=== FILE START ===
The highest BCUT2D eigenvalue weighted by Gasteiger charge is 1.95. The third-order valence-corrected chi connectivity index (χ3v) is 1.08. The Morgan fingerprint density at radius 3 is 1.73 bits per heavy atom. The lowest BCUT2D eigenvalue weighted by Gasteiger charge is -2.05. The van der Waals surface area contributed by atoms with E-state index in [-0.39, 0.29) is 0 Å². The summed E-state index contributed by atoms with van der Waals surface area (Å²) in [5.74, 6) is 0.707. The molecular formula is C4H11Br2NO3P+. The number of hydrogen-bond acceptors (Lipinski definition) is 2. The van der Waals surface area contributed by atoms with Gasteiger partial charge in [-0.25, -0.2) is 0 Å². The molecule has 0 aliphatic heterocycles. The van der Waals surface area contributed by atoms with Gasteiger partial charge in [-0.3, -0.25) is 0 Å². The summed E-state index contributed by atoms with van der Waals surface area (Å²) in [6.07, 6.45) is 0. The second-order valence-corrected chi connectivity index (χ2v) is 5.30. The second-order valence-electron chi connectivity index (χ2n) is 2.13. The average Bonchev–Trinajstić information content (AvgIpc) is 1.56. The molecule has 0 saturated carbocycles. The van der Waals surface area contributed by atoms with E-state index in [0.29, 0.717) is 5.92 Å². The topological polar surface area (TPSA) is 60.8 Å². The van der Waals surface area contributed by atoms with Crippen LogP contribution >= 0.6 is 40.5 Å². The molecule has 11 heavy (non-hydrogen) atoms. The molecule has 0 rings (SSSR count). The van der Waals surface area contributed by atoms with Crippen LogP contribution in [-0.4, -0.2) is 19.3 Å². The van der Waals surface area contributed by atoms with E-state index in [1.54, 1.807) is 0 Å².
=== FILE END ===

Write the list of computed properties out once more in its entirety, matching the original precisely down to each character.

The highest BCUT2D eigenvalue weighted by Gasteiger charge is 1.95. The third-order valence-corrected chi connectivity index (χ3v) is 1.08. The Morgan fingerprint density at radius 3 is 1.73 bits per heavy atom. The lowest BCUT2D eigenvalue weighted by Gasteiger charge is -2.05. The van der Waals surface area contributed by atoms with E-state index in [-0.39, 0.29) is 0 Å². The summed E-state index contributed by atoms with van der Waals surface area (Å²) in [5.74, 6) is 0.707. The molecular formula is C4H11Br2NO3P+. The number of hydrogen-bond acceptors (Lipinski definition) is 2. The van der Waals surface area contributed by atoms with Gasteiger partial charge in [-0.25, -0.2) is 0 Å². The molecule has 0 aliphatic heterocycles. The van der Waals surface area contributed by atoms with Gasteiger partial charge in [-0.3, -0.25) is 0 Å². The summed E-state index contributed by atoms with van der Waals surface area (Å²) in [6.07, 6.45) is 0. The second-order valence-corrected chi connectivity index (χ2v) is 5.30. The second-order valence-electron chi connectivity index (χ2n) is 2.13. The average Bonchev–Trinajstić information content (AvgIpc) is 1.56. The molecule has 0 saturated carbocycles. The van der Waals surface area contributed by atoms with E-state index in [0.29, 0.717) is 5.92 Å². The topological polar surface area (TPSA) is 60.8 Å². The van der Waals surface area contributed by atoms with Crippen LogP contribution >= 0.6 is 40.5 Å². The molecule has 11 heavy (non-hydrogen) atoms. The molecule has 0 rings (SSSR count). The van der Waals surface area contributed by atoms with Crippen LogP contribution in [-0.4, -0.2) is 19.3 Å². The van der Waals surface area contributed by atoms with E-state index in [1.54, 1.807) is 0 Å².